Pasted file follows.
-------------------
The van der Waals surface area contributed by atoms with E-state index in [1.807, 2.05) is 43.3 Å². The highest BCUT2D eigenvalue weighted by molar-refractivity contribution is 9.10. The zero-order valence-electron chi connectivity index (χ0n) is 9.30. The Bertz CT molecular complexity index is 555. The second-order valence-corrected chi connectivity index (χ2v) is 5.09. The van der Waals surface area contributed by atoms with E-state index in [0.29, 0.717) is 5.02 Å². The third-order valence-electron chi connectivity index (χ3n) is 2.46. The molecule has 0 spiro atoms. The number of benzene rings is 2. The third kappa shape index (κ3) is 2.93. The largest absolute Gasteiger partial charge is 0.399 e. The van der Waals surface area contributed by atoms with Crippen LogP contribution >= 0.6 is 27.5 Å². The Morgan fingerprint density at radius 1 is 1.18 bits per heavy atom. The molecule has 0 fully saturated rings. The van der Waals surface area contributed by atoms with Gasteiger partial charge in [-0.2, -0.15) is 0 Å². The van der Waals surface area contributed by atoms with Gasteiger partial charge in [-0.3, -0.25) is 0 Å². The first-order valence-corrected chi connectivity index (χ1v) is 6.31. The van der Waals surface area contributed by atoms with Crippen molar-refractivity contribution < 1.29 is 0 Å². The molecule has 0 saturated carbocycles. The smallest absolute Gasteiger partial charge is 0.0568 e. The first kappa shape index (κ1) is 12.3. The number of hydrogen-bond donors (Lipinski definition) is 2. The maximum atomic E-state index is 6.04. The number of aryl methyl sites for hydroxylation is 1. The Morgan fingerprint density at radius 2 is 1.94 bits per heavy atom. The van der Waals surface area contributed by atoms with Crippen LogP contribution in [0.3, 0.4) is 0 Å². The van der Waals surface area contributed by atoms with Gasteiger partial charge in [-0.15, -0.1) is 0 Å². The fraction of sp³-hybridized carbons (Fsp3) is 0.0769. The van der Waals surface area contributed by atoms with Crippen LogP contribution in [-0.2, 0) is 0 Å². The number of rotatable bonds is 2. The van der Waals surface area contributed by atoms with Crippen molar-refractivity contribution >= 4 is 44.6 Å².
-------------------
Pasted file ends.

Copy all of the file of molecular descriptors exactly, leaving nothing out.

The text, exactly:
The van der Waals surface area contributed by atoms with E-state index in [1.807, 2.05) is 43.3 Å². The highest BCUT2D eigenvalue weighted by molar-refractivity contribution is 9.10. The zero-order valence-electron chi connectivity index (χ0n) is 9.30. The Bertz CT molecular complexity index is 555. The second-order valence-corrected chi connectivity index (χ2v) is 5.09. The van der Waals surface area contributed by atoms with E-state index in [0.29, 0.717) is 5.02 Å². The third-order valence-electron chi connectivity index (χ3n) is 2.46. The molecule has 0 spiro atoms. The number of benzene rings is 2. The third kappa shape index (κ3) is 2.93. The largest absolute Gasteiger partial charge is 0.399 e. The van der Waals surface area contributed by atoms with Crippen LogP contribution >= 0.6 is 27.5 Å². The Morgan fingerprint density at radius 1 is 1.18 bits per heavy atom. The molecule has 0 fully saturated rings. The van der Waals surface area contributed by atoms with Gasteiger partial charge in [-0.2, -0.15) is 0 Å². The van der Waals surface area contributed by atoms with Gasteiger partial charge in [-0.3, -0.25) is 0 Å². The first-order valence-corrected chi connectivity index (χ1v) is 6.31. The van der Waals surface area contributed by atoms with Crippen molar-refractivity contribution < 1.29 is 0 Å². The molecule has 0 saturated carbocycles. The smallest absolute Gasteiger partial charge is 0.0568 e. The first kappa shape index (κ1) is 12.3. The number of hydrogen-bond donors (Lipinski definition) is 2. The maximum atomic E-state index is 6.04. The number of aryl methyl sites for hydroxylation is 1. The Morgan fingerprint density at radius 2 is 1.94 bits per heavy atom. The van der Waals surface area contributed by atoms with Crippen LogP contribution in [0.3, 0.4) is 0 Å². The van der Waals surface area contributed by atoms with Gasteiger partial charge in [-0.15, -0.1) is 0 Å². The fraction of sp³-hybridized carbons (Fsp3) is 0.0769. The van der Waals surface area contributed by atoms with Crippen LogP contribution in [-0.2, 0) is 0 Å². The number of rotatable bonds is 2. The van der Waals surface area contributed by atoms with Crippen molar-refractivity contribution >= 4 is 44.6 Å².